Self-Checkout Systems — technological breakthrough or consumer service breakdown? | 286

Self Check Out Systems have been a part of our shopping experience for over three decades, promising efficiency and cost savings. From their introduction by a pioneering company in Florida in 1987 to their current status as a staple in supermarkets and convenience stores worldwide, self-checkouts have been both praised and criticized. But as they become more prevalent, a critical question is being asked: have they truly delivered on their promises?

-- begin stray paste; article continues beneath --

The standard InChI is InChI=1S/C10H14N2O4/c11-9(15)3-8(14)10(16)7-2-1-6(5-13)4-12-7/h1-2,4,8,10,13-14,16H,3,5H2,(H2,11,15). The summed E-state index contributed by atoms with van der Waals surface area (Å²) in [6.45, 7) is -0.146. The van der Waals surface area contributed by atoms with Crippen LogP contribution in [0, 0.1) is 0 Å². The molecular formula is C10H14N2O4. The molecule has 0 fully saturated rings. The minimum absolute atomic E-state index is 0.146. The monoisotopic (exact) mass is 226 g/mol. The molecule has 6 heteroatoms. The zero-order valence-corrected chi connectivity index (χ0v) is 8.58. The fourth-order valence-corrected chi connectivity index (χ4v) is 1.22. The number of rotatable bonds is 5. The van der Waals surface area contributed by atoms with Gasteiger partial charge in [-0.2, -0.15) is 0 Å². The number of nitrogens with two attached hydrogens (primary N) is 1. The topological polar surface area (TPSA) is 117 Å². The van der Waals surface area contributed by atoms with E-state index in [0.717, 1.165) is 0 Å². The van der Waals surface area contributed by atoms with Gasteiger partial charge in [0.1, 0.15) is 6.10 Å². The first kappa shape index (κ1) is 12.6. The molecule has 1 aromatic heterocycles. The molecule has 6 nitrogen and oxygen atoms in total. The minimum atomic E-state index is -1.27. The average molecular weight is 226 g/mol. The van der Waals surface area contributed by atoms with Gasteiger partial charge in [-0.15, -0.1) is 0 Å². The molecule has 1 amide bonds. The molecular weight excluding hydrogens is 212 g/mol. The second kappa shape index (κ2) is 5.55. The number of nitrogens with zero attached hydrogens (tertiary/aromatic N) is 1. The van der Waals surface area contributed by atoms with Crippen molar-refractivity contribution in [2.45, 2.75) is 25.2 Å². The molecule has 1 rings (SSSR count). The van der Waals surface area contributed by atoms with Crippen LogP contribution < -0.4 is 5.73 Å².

In this episode of Down to Business English, Skip Montreux and Samantha Vega discuss the challenges these systems present and the unexpected consequences for everyone involved in the retail experience.

Join Skip and Samantha and learn the answers to these questions

Have self-checkout systems achieved their initial goals of reducing labor costs and providing lower prices to consumers?
What factors have contributed to the rapid increase in the adoption of self-checkout systems in recent years?
With growing customer frustrations and the issue of shoplifting, how are retailers around the world reevaluating their self-checkout strategies?

They also explain and give examples of these useful business words and phrases:

To dread (verb / adjective)
An uptick (noun)
To be mounting (adjective)

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